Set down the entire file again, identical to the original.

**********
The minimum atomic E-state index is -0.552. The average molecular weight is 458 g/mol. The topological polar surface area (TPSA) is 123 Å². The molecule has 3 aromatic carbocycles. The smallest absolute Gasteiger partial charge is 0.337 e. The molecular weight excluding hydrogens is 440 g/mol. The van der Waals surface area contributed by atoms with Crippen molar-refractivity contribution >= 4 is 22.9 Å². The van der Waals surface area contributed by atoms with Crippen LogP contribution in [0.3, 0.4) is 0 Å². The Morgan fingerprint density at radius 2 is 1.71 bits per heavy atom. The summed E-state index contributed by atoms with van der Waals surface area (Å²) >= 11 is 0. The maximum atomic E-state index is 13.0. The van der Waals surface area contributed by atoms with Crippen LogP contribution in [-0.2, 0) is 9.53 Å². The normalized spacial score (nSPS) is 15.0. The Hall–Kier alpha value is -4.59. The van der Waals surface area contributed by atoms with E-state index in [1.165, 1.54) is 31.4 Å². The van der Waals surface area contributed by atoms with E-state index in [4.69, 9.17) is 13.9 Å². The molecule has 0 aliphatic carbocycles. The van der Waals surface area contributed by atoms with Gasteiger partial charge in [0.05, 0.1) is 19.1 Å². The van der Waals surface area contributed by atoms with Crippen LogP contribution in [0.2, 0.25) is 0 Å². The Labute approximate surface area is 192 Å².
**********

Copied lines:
The minimum atomic E-state index is -0.552. The average molecular weight is 458 g/mol. The topological polar surface area (TPSA) is 123 Å². The molecule has 3 aromatic carbocycles. The smallest absolute Gasteiger partial charge is 0.337 e. The molecular weight excluding hydrogens is 440 g/mol. The van der Waals surface area contributed by atoms with Crippen molar-refractivity contribution >= 4 is 22.9 Å². The van der Waals surface area contributed by atoms with Crippen LogP contribution in [0.3, 0.4) is 0 Å². The Morgan fingerprint density at radius 2 is 1.71 bits per heavy atom. The summed E-state index contributed by atoms with van der Waals surface area (Å²) >= 11 is 0. The maximum atomic E-state index is 13.0. The van der Waals surface area contributed by atoms with Crippen LogP contribution in [-0.2, 0) is 9.53 Å². The normalized spacial score (nSPS) is 15.0. The Hall–Kier alpha value is -4.59. The van der Waals surface area contributed by atoms with E-state index in [1.165, 1.54) is 31.4 Å². The van der Waals surface area contributed by atoms with E-state index in [4.69, 9.17) is 13.9 Å². The molecule has 0 aliphatic carbocycles. The van der Waals surface area contributed by atoms with Gasteiger partial charge in [0.05, 0.1) is 19.1 Å². The van der Waals surface area contributed by atoms with Crippen LogP contribution in [0.2, 0.25) is 0 Å². The Labute approximate surface area is 192 Å².